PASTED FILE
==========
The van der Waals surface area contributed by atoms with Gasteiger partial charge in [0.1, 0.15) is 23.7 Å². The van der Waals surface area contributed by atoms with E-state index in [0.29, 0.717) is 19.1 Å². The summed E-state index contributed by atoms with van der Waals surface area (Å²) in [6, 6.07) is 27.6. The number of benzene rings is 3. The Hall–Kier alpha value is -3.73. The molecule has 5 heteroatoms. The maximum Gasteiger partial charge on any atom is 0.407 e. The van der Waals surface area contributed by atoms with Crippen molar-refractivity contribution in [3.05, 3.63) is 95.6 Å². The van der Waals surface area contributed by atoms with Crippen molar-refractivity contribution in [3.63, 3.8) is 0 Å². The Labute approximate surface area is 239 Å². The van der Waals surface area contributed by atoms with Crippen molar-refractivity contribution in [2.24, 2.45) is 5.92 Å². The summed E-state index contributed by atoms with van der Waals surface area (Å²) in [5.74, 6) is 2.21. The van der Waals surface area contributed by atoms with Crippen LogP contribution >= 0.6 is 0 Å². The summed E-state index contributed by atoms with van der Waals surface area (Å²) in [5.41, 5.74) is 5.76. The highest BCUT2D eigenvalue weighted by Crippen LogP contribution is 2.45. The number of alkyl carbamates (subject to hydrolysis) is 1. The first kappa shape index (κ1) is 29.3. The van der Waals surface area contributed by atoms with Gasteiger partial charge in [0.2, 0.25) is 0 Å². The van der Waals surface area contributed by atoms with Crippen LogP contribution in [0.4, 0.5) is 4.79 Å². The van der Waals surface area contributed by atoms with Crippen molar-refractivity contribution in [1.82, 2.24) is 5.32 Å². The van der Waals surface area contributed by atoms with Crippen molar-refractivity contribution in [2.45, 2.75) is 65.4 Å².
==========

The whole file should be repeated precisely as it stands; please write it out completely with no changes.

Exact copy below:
The van der Waals surface area contributed by atoms with Gasteiger partial charge in [0.1, 0.15) is 23.7 Å². The van der Waals surface area contributed by atoms with E-state index in [0.29, 0.717) is 19.1 Å². The summed E-state index contributed by atoms with van der Waals surface area (Å²) in [6, 6.07) is 27.6. The number of benzene rings is 3. The Hall–Kier alpha value is -3.73. The molecule has 5 heteroatoms. The maximum Gasteiger partial charge on any atom is 0.407 e. The van der Waals surface area contributed by atoms with Crippen molar-refractivity contribution in [3.05, 3.63) is 95.6 Å². The van der Waals surface area contributed by atoms with Crippen molar-refractivity contribution in [3.63, 3.8) is 0 Å². The Labute approximate surface area is 239 Å². The van der Waals surface area contributed by atoms with Crippen molar-refractivity contribution in [2.24, 2.45) is 5.92 Å². The summed E-state index contributed by atoms with van der Waals surface area (Å²) in [5.74, 6) is 2.21. The van der Waals surface area contributed by atoms with Crippen LogP contribution >= 0.6 is 0 Å². The summed E-state index contributed by atoms with van der Waals surface area (Å²) in [5.41, 5.74) is 5.76. The highest BCUT2D eigenvalue weighted by Crippen LogP contribution is 2.45. The number of alkyl carbamates (subject to hydrolysis) is 1. The first kappa shape index (κ1) is 29.3. The van der Waals surface area contributed by atoms with Gasteiger partial charge in [0.2, 0.25) is 0 Å². The van der Waals surface area contributed by atoms with Crippen LogP contribution in [0.4, 0.5) is 4.79 Å². The van der Waals surface area contributed by atoms with Crippen molar-refractivity contribution in [1.82, 2.24) is 5.32 Å². The van der Waals surface area contributed by atoms with Crippen molar-refractivity contribution in [2.45, 2.75) is 65.4 Å².